Michigan Medicine, Janssen now recruiting for phase 3 COVID-19 vaccine trial

ANN ARBOR – Michigan Medicine and Janssen, a division of Johnson & Johnson, are now recruiting for a double-blind phase III COVID-19 vaccine clinical trial.

Known as the ENSEMBLE study, the trial will test an investigational vaccine to prevent COVID-19.

The University of Michigan is one of several test sites around the globe supporting the trial, which aims to enroll up to 60,000 volunteers. Researchers hope to enlist a diverse group of participants in the latest trial as part of Operation Warp Speed, a U.S. Department of Health and Human Services public/private partnership.

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“Michigan Medicine is committed to supporting the continued study of the investigational Janssen vaccine and other vaccine candidates. These trials are crucial to moving us toward an effective vaccine,” Marschall Runge, M.D., Ph.D., Dean, U-M Medical School, Executive Vice President, Medical Affairs and CEO,

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A vaccine can provide better immunity than infection, expert says

Two recent studies have confirmed that two people previously infected with SARS-CoV-2, the virus that causes Covid-19, can be reinfected with the virus.



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Interestingly, the two people had different outcomes. The person in Hong Kong showed no symptoms on the second infection, while the person from Reno, Nevada, had a more severe version of the disease the second time around. It is therefore unclear if an immune response to SARS-CoV-2 will protect against subsequent reinfection.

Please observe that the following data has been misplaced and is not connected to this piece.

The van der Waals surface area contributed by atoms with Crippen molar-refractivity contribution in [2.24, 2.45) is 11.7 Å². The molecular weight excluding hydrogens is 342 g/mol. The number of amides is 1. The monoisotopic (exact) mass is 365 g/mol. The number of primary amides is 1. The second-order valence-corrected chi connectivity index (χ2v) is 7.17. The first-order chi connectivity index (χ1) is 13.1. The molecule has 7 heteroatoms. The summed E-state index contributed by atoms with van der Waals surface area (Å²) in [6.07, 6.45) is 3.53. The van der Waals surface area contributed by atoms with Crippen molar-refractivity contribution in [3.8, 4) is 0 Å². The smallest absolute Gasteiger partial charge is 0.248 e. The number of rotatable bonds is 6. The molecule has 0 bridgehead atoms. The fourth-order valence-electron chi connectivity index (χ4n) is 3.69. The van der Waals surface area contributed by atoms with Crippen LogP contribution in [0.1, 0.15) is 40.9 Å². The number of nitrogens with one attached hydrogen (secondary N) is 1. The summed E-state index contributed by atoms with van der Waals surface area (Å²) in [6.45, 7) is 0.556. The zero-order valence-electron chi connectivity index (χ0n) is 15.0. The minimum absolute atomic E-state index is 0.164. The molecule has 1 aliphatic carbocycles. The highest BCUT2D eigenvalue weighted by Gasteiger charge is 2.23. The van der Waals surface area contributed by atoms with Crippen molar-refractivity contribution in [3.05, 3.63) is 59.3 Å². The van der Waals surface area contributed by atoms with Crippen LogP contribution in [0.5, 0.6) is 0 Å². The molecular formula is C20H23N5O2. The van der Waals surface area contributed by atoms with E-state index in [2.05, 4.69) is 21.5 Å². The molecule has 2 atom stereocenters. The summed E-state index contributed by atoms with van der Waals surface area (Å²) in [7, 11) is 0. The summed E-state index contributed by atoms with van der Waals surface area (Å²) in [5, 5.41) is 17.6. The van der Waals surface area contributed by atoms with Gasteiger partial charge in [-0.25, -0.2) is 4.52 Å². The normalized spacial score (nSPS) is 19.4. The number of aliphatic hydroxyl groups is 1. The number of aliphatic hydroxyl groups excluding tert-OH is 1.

Does this mean a vaccine will also fail to protect against the virus? Certainly not. First, it is still unclear how common these reinfections are. More importantly, a fading immune response to natural infection, as seen in the Nevada patient, does not mean we cannot develop a successful, protective vaccine.

READ MORE: Big pharma’s safety pledge isn’t enough to build public confidence in a

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I volunteered for a COVID-19 vaccine trial in New Jersey. Here’s what it’s been like since the shot.

On the afternoon of Sept. 22, I became a data point in the search for a vaccine to prevent COVID-19.

Why a vaccine for coronavirus will take longer to develop than you might think

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That’s when I received the first of two shots in a clinical trial to develop a vaccine, and became one of 30,000 volunteers to take a needlestick for science.

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Why am I doing it? A combination of altruism, curiosity, and a sense of duty as a journalist. But more on that later.

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Aside from the nurse who injected me and the hospital pharmacy that supplied her with the injection, no one else knows whether I received a placebo or the would-be vaccine. Not me. Not even Dr. Bindu Balani, the principal investigator in the

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As Globe Gallops Into Vaccine Trials, Insurers Remain Unfazed | Top News

By Noor Zainab Hussain, Carolyn Cohn and Ludwig Burger

LONDON/FRANKFURT (Reuters) – The world is racing towards a vaccine in record time, stirring public concerns about safety to the extent that nine leading developers have felt compelled to issue a pledge to uphold scientific standards and testing rigour.